The Aston Martin DB11 came to market in 2016, making it the oldest entry in the current range, icon of a former regime that the automaker’s new leadership wants to recast if not strike down entirely. The car’s replacement will debut on May 24, and Aston Martin has teased the arrival with the assessment, “This is no mere GT. Grand is not enough.” The exterior images confirm the coupe we expect to be called DB12 won’t be an all-new offering; these are DB11 bones laid up with more muscle, better reflexes, enhanced technology. At the front, the clamshell hood is gone, replaced by a traditional panel bracketed by the fenders. It looks like there’s a larger grille with the hallmark five horizontal slats. These appear to be the same headlight housings, but each contains a triplicate of lamps and a new DRL signature.
The side view gives away gorgeous bronze wheels that might be 21 inches, an inch larger than the stock rims on the DB11. Behind them, one of the two big changes on the new car will be the suspension. We don’t know what that entails, we’re told “class-leading performance” and “pinpoint driving dynamics.” Powering those dynamics should be the 5.2-liter V12 and 4.0-liter Mercedes-AMG-sourced twin-turbo V8 we’re familiar with.
The second big change comes inside, previewed by the image of the center console. The waterfall console that’s been tweaked and fiddled with since its debut in the 2001 Vanquish finally gets a sequel. A canted lower section contains a widescreen infotainment display, a touchscreen, above an array of knobs and buttons. Icons on the left of the display show that all the usual infotainment features are included here, so this could be the sole screen on the instrument panel; a digital gauge cluster would put information in the driver’s line of sight. Or who knows, there could be another telly for the passenger. A infotainment skin specific to Aston Martin will run on top of Mercedes-Benz’s latest MBUX software, the new treats including a voice with a proper English accent.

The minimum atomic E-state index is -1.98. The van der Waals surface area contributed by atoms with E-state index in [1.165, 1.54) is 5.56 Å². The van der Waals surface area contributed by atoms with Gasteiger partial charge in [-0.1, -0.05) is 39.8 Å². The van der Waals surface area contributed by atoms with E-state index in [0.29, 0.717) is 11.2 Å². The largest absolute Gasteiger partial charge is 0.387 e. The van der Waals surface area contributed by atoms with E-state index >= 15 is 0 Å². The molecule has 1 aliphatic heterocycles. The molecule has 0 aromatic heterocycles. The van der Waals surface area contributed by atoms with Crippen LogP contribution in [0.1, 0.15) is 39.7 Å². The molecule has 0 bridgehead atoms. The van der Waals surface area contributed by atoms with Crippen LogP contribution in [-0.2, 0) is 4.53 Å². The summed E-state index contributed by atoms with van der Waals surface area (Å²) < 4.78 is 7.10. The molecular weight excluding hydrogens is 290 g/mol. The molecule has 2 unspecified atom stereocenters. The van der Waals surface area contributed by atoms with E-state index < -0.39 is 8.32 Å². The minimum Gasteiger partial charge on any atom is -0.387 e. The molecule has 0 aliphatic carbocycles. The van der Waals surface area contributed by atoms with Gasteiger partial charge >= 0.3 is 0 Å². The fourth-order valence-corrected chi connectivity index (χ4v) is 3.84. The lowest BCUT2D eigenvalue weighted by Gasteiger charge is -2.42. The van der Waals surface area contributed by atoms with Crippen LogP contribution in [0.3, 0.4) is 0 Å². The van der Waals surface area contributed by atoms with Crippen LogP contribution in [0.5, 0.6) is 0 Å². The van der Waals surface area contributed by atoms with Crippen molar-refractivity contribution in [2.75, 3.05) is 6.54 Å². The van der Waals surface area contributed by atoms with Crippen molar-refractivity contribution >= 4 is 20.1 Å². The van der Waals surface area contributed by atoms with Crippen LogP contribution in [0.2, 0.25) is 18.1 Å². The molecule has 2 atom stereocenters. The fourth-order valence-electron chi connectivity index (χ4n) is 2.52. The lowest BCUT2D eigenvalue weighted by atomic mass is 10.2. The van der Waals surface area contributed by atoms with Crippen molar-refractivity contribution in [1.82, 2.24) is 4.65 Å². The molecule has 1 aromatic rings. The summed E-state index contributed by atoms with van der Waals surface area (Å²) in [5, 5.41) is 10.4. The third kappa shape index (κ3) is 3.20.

Below that, there’s a rotary knob with an engine start button ahead of a lever-like gear shifter — no more pushbuttons. The HVAC system gets dedicated buttons and rollers, another roller serving as volume control. We see an On/Off icon as well, which we’d hope is for the screen; car interiors are lit up like Johnson Space Control now, the more lights we can turn off in the cabin, the better.
Aston Martin’s revival has taken off this year, the automaker’s 110th anniversary. The potential DB12 isn’t only the first sign of the new Aston to come, CEO Lawrence Stroll believes the upgraded range of GT cars will be good enough to kill another symbol of the former regime. He said recently, “We’ve created a new sector, something more superior to a GT,” eliminating the need for the mid-engined Vanquish, previewed in concept form four years ago. A shame for the enthusiast, because the Vanquish was meant to put Valkyrie and Valhalla vibes into a more affordable — that’s a relative term — package, one that included a manual transmission. The Valhalla will carry the mid-engined torch, released in several variants up to a total production of 999 cars. The refreshed DBS and Vantage will lift the front-engined tide when they’re introduced next year.